Scrum is an alternate approach to the assembly line-style handoffs that occurred in traditional software development, with project team members often losing sight of where a project was, depending on which individual department was working on it. Meant to be an inclusive application development method, scrum ideally gets everyone engaged up front so that applications can get out the door faster.
When developers use a scrum approach to software development, they actively collaborate with end users and other application stakeholders and incrementally shape an application together. Concept development, programming and app testing all occur synchronously or near-synchronously. There are frequent and iterative revisions of an application until it reaches a final resting point where virtually everyone on the cross-disciplinary scrum team is satisfied.
However, scrum methodology isn't foolproof. As with any project, there are always ways things can go wrong. If you are managing scrum projects, here are several best practices that you should consider adopting so you can ensure things stay on course.
Make sure there's team buy-in
Don't micromanage the scrum process, but do enough walking around outside of the project war room to ensure that everyone has bought into the project. By nature, most people like to avoid confrontations during meetings, so they often signal acceptance of a given proposal publicly and then stew in their cubicles later. This is not the hallmark of a healthy project. As a manager, it's your job to ensure that team momentum and commitment remain high.
One good way to get around this is to encourage open collaboration and also active (but constructive) debate in meetings. When team participants understand that their opinions are welcome and that they aren't risking repercussions from colleagues or managers, they are more anxious to share their thoughts
Set a deadline — and stick to it
Collaborating and fine-tuning a project does not mean that it should never end. There are users who can become tinkerers, believing that the project will always be open for tweaks, so make it clear upfront to project members that there is a deadline. Eventually, project efforts need to pay out. The payout occurs when projects are placed into production so they can begin to deliver value to the business. The only way that you can ensure this is happening is to place some constraints on project work so team members understand what the expectations are, and when the company can expect to see results.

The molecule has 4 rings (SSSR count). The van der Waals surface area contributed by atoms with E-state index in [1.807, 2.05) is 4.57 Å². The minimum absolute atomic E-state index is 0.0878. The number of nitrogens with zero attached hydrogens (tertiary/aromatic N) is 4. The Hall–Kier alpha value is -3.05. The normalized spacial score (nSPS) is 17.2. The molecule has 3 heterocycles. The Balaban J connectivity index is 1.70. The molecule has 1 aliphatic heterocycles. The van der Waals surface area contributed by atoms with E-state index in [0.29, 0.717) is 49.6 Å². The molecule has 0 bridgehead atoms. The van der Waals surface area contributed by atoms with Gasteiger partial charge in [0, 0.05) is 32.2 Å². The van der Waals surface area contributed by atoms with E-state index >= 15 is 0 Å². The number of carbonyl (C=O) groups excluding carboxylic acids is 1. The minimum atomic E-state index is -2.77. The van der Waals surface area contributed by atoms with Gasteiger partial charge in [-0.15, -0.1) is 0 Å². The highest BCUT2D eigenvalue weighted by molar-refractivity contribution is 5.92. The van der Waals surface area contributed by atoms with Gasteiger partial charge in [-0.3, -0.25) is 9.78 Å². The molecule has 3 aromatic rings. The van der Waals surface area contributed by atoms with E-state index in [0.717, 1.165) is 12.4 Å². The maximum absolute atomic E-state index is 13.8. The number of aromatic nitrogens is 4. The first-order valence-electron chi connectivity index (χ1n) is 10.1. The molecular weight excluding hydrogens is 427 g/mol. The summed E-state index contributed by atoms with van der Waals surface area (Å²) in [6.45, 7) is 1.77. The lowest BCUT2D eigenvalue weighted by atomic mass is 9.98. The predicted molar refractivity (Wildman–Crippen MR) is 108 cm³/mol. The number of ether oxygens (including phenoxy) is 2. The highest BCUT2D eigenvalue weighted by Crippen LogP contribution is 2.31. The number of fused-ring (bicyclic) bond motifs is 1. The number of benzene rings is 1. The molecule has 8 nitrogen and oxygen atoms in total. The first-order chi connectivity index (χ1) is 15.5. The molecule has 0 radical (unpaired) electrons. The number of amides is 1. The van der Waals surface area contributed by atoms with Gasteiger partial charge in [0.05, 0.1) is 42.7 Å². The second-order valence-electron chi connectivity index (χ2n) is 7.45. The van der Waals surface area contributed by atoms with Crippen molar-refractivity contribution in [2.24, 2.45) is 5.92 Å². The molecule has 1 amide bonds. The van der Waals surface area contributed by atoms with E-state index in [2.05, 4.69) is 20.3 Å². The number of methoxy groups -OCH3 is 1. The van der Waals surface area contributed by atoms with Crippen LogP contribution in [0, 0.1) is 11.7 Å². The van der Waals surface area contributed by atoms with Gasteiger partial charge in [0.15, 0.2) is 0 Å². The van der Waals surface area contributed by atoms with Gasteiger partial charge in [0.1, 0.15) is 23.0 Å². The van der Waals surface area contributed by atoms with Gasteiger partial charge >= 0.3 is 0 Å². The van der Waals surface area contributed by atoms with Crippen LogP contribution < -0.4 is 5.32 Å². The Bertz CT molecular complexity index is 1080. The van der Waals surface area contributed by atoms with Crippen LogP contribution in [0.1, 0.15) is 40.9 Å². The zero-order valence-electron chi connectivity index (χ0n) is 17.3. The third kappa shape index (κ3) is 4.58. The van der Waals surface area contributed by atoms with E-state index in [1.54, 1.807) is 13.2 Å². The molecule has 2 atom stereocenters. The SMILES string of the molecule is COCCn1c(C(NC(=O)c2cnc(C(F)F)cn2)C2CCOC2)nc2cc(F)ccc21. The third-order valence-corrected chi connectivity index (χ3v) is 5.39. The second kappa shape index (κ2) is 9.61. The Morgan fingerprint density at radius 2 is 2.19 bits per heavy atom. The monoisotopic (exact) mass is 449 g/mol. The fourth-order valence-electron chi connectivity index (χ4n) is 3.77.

Make sure there is true team collaboration
In any meeting, there are dominant and less dominant personalities. Each member of the scrum team was selected because he or she would add something to the value of the application. It is the manager's job to let team members dialogue freely, but also to ensure that every voice is heard. One way to do this by asking less vocal members to present certain portions of meetings, to express their thoughts as discussions get going, or even to lead discussions
Know when to throw in the towel
Sometimes an app just doesn't work, no matter how closely you follow the process. Historically, projects fail when deadlines are missed, when team members are confused about the project's ultimate mission, and when the concept behind the project just doesn't work in practice. The scrum methodology is no different than any other approach to application development. In a scrum project, the telltale signs of failure are similar, but can also manifest themselves when too much collaboration is happening without commensurate progress in the project. When this starts to happen, you should step in. It is your job as manager to constantly assess project progress. Ultimately, you must make the call to end a project that is going to fail. When you do this, always communicate the decision, and why you made it, to everyone, and then get busy again on a new project so the momentum of the scrum process is not lost.
The challenge of scrum is that users can change their minds quickly during application design and app developers must respond to that. If too much change happens over a very short time period, frustration and anxiety can develop. At the other end of the spectrum, the benefits of scrum are that everyone is actively engaged in application creation, and there is a sense of ownership that is shared between IT and end users that didn't always occur in the days when it took weeks to develop apps and everyone worked on only one part of the process.
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Mary E. Shacklett is president of Transworld Data, a technology research and market development firm. Prior to founding the company, Mary was Senior Vice President of Marketing and Technology at TCCU, Inc., a financial services firm; Vice President of Product Research and Software Development for Summit Information Systems, a computer software company; and Vice President of Strategic Planning and Technology at FSI International, a multinational manufacturing company in the semiconductor industry. Mary is a keynote speaker and has more than 1,000 articles, research studies, and technology publications in print.